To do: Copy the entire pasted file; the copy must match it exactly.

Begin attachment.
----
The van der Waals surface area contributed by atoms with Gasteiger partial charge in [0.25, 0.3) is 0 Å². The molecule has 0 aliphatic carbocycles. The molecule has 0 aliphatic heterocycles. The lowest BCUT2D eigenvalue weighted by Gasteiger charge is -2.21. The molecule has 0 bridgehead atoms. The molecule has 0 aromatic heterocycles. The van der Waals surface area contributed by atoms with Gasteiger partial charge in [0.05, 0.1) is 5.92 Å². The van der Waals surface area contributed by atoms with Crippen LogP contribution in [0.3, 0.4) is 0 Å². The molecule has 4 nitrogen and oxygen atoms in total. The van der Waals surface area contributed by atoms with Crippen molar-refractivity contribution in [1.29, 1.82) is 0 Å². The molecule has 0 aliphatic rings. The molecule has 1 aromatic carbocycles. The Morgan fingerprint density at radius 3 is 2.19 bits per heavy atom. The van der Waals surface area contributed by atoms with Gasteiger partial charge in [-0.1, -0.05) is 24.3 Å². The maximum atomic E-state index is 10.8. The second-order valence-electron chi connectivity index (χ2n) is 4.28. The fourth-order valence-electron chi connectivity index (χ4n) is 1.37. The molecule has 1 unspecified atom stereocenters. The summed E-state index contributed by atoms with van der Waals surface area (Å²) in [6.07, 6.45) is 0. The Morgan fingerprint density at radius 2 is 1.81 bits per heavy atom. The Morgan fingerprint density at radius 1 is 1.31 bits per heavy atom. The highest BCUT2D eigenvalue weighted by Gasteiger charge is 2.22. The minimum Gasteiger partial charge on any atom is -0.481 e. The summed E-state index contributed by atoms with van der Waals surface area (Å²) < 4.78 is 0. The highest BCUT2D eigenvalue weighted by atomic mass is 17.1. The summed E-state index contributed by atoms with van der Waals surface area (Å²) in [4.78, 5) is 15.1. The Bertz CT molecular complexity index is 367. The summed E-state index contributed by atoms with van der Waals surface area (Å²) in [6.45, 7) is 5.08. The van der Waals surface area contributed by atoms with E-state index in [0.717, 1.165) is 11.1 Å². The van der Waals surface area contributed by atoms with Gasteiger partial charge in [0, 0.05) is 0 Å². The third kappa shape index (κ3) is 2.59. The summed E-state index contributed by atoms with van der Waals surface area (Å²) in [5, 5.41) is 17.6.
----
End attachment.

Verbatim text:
The van der Waals surface area contributed by atoms with Gasteiger partial charge in [0.25, 0.3) is 0 Å². The molecule has 0 aliphatic carbocycles. The molecule has 0 aliphatic heterocycles. The lowest BCUT2D eigenvalue weighted by Gasteiger charge is -2.21. The molecule has 0 bridgehead atoms. The molecule has 0 aromatic heterocycles. The van der Waals surface area contributed by atoms with Gasteiger partial charge in [0.05, 0.1) is 5.92 Å². The van der Waals surface area contributed by atoms with Crippen LogP contribution in [0.3, 0.4) is 0 Å². The molecule has 4 nitrogen and oxygen atoms in total. The van der Waals surface area contributed by atoms with Crippen molar-refractivity contribution in [1.29, 1.82) is 0 Å². The molecule has 0 aliphatic rings. The molecule has 1 aromatic carbocycles. The Morgan fingerprint density at radius 3 is 2.19 bits per heavy atom. The van der Waals surface area contributed by atoms with Gasteiger partial charge in [-0.1, -0.05) is 24.3 Å². The maximum atomic E-state index is 10.8. The second-order valence-electron chi connectivity index (χ2n) is 4.28. The fourth-order valence-electron chi connectivity index (χ4n) is 1.37. The molecule has 1 unspecified atom stereocenters. The summed E-state index contributed by atoms with van der Waals surface area (Å²) in [6.07, 6.45) is 0. The Morgan fingerprint density at radius 2 is 1.81 bits per heavy atom. The Morgan fingerprint density at radius 1 is 1.31 bits per heavy atom. The highest BCUT2D eigenvalue weighted by Gasteiger charge is 2.22. The minimum Gasteiger partial charge on any atom is -0.481 e. The summed E-state index contributed by atoms with van der Waals surface area (Å²) < 4.78 is 0. The highest BCUT2D eigenvalue weighted by atomic mass is 17.1. The summed E-state index contributed by atoms with van der Waals surface area (Å²) in [4.78, 5) is 15.1. The Bertz CT molecular complexity index is 367. The summed E-state index contributed by atoms with van der Waals surface area (Å²) in [6.45, 7) is 5.08. The van der Waals surface area contributed by atoms with E-state index in [0.717, 1.165) is 11.1 Å². The van der Waals surface area contributed by atoms with Gasteiger partial charge in [0, 0.05) is 0 Å². The third kappa shape index (κ3) is 2.59. The summed E-state index contributed by atoms with van der Waals surface area (Å²) in [5, 5.41) is 17.6.